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Competition and Property Tax Limit Overrides

Revisiting Massachusetts’ Proposition 2 ½

Zackary B. Hawley and Jonathan C. Rork

September 2014, English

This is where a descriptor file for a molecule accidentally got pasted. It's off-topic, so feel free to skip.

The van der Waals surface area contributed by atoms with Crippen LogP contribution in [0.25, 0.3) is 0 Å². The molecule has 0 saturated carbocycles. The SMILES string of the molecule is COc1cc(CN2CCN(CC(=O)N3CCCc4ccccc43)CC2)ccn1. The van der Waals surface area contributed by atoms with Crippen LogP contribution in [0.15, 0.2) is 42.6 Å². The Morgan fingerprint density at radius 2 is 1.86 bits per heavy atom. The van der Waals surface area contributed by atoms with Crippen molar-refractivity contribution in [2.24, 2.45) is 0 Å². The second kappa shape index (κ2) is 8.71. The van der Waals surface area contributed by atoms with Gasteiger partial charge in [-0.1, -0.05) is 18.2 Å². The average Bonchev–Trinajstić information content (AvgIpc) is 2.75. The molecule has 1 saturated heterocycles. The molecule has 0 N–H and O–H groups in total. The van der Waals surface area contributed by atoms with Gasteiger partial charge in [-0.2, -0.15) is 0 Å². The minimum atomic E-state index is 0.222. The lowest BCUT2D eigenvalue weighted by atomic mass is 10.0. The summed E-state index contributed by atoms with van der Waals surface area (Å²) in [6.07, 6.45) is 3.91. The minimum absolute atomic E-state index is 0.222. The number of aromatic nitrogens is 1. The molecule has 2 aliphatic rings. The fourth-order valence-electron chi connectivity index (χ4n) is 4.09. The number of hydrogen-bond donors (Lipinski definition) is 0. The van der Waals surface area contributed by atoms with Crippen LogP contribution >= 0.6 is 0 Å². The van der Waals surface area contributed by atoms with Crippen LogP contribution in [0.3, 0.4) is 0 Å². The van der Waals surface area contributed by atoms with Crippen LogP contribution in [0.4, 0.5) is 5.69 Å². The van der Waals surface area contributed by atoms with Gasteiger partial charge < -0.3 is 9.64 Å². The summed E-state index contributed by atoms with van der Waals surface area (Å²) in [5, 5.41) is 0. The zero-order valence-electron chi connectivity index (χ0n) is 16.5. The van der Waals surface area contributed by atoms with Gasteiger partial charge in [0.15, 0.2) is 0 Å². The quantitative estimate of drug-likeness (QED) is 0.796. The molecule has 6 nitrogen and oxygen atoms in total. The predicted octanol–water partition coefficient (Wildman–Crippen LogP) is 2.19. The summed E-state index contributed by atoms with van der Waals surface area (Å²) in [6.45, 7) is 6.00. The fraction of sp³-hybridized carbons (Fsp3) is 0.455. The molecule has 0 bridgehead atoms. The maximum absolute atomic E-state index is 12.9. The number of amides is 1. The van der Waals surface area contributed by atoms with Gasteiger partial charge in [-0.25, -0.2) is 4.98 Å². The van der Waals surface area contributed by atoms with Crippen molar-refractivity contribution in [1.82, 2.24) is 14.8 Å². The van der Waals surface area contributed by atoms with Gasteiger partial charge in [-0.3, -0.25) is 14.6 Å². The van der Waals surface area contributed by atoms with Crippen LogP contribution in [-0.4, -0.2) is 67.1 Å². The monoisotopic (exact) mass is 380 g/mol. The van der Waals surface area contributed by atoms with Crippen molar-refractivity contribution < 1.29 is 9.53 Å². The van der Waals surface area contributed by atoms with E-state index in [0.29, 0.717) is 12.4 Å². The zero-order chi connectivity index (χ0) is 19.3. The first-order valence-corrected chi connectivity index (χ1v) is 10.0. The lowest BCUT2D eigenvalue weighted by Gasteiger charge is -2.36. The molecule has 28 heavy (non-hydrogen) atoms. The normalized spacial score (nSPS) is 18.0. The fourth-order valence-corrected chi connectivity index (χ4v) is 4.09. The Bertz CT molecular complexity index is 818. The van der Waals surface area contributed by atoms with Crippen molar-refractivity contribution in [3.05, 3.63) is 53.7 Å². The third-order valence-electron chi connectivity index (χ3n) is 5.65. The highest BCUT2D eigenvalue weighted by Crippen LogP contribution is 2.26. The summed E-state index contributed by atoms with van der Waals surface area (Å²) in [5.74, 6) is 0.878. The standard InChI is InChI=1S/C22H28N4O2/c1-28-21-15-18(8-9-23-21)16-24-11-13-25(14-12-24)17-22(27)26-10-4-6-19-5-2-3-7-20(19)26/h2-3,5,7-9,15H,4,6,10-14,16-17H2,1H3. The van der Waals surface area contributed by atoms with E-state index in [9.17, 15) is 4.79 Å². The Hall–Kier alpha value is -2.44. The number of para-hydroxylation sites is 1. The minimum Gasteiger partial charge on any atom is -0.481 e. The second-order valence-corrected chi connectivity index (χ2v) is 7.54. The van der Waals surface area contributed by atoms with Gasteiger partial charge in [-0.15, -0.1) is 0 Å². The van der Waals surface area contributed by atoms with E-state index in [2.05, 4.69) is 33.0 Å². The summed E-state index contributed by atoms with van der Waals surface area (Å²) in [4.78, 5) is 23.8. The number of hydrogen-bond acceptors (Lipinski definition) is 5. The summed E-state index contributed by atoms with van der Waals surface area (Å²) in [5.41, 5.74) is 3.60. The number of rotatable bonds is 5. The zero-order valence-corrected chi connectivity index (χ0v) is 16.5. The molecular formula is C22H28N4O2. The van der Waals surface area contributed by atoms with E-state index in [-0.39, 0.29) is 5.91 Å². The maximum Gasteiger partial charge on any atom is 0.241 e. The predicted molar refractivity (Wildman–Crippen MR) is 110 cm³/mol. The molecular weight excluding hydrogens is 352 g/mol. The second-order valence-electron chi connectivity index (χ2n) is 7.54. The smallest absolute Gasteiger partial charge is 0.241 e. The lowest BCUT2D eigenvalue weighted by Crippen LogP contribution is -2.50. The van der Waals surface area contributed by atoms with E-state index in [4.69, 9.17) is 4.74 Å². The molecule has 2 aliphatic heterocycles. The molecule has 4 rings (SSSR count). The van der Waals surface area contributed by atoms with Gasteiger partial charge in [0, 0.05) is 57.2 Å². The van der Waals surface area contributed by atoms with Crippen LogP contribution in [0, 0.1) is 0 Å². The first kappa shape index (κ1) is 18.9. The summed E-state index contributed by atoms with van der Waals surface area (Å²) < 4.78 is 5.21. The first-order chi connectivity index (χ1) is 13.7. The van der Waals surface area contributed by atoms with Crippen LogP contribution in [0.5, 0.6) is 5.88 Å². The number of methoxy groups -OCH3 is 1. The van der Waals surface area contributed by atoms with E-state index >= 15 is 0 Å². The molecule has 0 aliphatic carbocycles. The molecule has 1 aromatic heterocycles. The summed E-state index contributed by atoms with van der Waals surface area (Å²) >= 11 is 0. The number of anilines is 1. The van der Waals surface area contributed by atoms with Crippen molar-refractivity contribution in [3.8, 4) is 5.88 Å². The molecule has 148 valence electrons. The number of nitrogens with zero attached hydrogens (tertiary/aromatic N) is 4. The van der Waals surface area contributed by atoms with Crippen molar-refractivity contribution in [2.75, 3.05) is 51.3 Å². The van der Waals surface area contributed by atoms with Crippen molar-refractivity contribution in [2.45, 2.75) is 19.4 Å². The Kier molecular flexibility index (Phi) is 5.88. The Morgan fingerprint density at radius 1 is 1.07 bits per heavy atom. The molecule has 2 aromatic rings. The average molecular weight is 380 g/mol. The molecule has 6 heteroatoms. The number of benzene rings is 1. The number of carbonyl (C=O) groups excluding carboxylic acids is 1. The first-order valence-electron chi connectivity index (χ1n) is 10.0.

This paper looks at the role of spatial proximity of other town’s decision to hold an override vote on the decision of a Massachusetts town to hold an initial override vote under Proposition 2½. We find that if a neighboring town has already held a vote at some point in the past, your likelihood of holding an initial vote increases by 10-15 percent. A prior vote being successful has a strong impact, whereas losing votes are relatively ignored. The presence of spatial dependence remains when we look at the specific purpose of override vote, or at the total number of votes that have occurred between 1982 and 2010. We argue that this evidence points to a case where tax/yardstick competition is alive and well in Massachusetts, manifesting itself through the override vote, as opposed to the property tax rate.